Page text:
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The Proposal | 2013 | Media Matter

10.26.13

Religions are different roads converging on the same point. What does it matter that we take different roads so long as we reach the same goal? I believe that all religions of the world are true more or less. I say "more or less" because I believe that everything the human hand touches, by reason of the very fact that human beings are imperfect, becomes imperfect.  

-Mahatma Gandhi

 


Season of the Witch

Xen  
When you find the right vocabulary.

I had been some flavor of Pagan since I was eleven. I likely was prior to that, but I did not have the right vocabulary to express theology. I could not properly encode my experiences in the language of the sacred, because it was all church quietness and agnostic holidays, proselytizing puppet shows and my mother's assurance that I bawled my eyes out when taken over holy thresholds.

I had always spent any extra money (which is to say, money not earmarked for the childhood guilty pleasures of atomic fireballs, Reese's Cups, or copies of the Weekly World News) at the local Waldenbooks. It was generally Goosebumps and their ilk or paranormal nonfiction, but I then found The Modern Witch's Spellbook. When I left the store to show my Episcopalian father this find, I could tell he was far from pleased, but this fell short of telling me to return it. (Not that this would have done him a bit of good. The only time one of my parents forbade me to read a book - Anais Nin's Delta of Venus - I promptly found a copy and regrettably read it cover-to-cover.)

The book was trashy misinformation, existing for sensationalism and diabolism, which I knew even at eleven. I was not evil, nor was how I saw the world. My goal was not to abuse nature or free will but to feel more integrated with the world, even those parts not easily seen. Aside from giving me a clear demarcation I can point to, that book's only utility was to give me a couple of weak rhymes I could pretend were proper spells (which I remember to this day) and a better vocabulary with which to describe my experiences.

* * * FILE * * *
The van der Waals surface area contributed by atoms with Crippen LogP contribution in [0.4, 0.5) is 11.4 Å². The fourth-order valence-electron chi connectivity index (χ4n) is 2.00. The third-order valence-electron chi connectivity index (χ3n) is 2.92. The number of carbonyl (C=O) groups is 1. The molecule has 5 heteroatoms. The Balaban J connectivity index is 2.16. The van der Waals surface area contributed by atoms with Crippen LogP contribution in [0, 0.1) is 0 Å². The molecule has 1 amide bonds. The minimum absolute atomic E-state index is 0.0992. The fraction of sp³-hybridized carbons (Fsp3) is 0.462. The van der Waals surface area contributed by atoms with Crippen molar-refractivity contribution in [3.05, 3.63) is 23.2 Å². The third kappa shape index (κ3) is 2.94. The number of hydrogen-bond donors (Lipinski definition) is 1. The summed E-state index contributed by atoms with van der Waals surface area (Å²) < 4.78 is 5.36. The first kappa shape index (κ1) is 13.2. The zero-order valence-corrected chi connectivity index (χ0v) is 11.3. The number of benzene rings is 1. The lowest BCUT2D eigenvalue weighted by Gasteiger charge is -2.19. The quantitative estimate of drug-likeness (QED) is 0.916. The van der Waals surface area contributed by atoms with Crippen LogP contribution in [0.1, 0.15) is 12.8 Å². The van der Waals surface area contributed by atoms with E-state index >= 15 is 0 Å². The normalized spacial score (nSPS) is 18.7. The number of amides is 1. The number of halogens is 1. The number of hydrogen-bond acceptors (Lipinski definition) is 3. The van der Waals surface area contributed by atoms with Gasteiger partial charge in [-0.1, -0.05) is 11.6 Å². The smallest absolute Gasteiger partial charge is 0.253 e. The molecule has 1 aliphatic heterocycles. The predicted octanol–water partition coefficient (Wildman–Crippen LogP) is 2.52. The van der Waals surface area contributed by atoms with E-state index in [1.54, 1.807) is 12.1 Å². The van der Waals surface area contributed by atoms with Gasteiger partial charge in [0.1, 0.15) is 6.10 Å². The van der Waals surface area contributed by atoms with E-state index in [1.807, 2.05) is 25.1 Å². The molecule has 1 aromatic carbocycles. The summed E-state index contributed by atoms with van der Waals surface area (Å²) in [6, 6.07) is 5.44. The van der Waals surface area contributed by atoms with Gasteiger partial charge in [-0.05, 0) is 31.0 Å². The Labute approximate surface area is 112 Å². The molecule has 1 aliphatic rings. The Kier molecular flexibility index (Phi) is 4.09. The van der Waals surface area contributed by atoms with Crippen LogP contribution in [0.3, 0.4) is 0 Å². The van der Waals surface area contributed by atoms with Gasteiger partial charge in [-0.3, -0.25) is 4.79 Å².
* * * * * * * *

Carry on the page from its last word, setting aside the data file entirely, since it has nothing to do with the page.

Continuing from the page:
Around this time, one of those kids' news shows that occasionally popped up after Saturday morning cartoons - the sort that gets any ratings at all by dint of the fact that some kids were too far into sugar crash comas by that point to bother getting up to change the channel - had a segment about a Wiccan girl and her family. I'm sure it played around Halloween - that type of piece always does, as though there are no other holidays celebrated - and, though I expect they pretended at objectivity, I recall it boiling down to "Look at this silly girl! She lights candles and does spells and thinks this is a real religion! Isn't that quaint? Don't you think her parents should be charged with child endangerment?" Still, this was a revelation because I was never previously aware Wicca was an option, beyond the spell book that told me I was to kiss goat haunches and avoid the stake. I could legitimately be a witch.

In middle school, I felt this moment of elation one day when I drew a pentacle (which tended to be my default doodle) and saw only the symbol of my religion, one that I loved and gave focus to my life. It was not a star abused by heavy metal bands (which I did listen to at that time and whom I could not really fault for being misinformed as to the import of their symbolism) or anything evil. I shared this realization with my friends, who I could tell did not really see my point, but their religious symbols were not maligned by the world at large.